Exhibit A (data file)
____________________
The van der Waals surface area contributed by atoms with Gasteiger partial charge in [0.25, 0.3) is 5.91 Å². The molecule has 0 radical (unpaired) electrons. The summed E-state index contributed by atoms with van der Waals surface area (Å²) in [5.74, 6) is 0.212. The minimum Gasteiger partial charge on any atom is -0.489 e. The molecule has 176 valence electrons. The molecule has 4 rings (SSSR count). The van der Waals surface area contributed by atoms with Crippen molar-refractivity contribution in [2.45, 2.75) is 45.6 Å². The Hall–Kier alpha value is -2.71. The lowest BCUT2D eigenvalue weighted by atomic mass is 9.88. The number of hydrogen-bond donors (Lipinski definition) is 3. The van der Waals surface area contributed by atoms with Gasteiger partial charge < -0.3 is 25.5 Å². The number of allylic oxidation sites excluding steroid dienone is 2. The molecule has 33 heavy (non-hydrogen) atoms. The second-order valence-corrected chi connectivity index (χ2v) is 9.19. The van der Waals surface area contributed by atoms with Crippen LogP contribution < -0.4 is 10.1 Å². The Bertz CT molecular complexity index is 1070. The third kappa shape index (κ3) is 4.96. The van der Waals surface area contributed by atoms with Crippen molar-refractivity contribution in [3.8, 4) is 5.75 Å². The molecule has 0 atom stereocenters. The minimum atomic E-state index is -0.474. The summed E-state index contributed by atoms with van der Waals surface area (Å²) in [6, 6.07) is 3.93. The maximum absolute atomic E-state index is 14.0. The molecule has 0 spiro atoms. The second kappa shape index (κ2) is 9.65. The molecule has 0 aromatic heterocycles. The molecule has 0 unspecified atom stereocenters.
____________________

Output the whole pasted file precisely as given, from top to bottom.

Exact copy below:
The van der Waals surface area contributed by atoms with Gasteiger partial charge in [0.25, 0.3) is 5.91 Å². The molecule has 0 radical (unpaired) electrons. The summed E-state index contributed by atoms with van der Waals surface area (Å²) in [5.74, 6) is 0.212. The minimum Gasteiger partial charge on any atom is -0.489 e. The molecule has 176 valence electrons. The molecule has 4 rings (SSSR count). The van der Waals surface area contributed by atoms with Crippen molar-refractivity contribution in [2.45, 2.75) is 45.6 Å². The Hall–Kier alpha value is -2.71. The lowest BCUT2D eigenvalue weighted by atomic mass is 9.88. The number of hydrogen-bond donors (Lipinski definition) is 3. The van der Waals surface area contributed by atoms with Gasteiger partial charge < -0.3 is 25.5 Å². The number of allylic oxidation sites excluding steroid dienone is 2. The molecule has 33 heavy (non-hydrogen) atoms. The second-order valence-corrected chi connectivity index (χ2v) is 9.19. The van der Waals surface area contributed by atoms with Crippen LogP contribution < -0.4 is 10.1 Å². The Bertz CT molecular complexity index is 1070. The third kappa shape index (κ3) is 4.96. The van der Waals surface area contributed by atoms with Crippen molar-refractivity contribution in [3.8, 4) is 5.75 Å². The molecule has 0 atom stereocenters. The minimum atomic E-state index is -0.474. The summed E-state index contributed by atoms with van der Waals surface area (Å²) in [6, 6.07) is 3.93. The maximum absolute atomic E-state index is 14.0. The molecule has 0 spiro atoms. The second kappa shape index (κ2) is 9.65. The molecule has 0 aromatic heterocycles. The molecule has 0 unspecified atom stereocenters.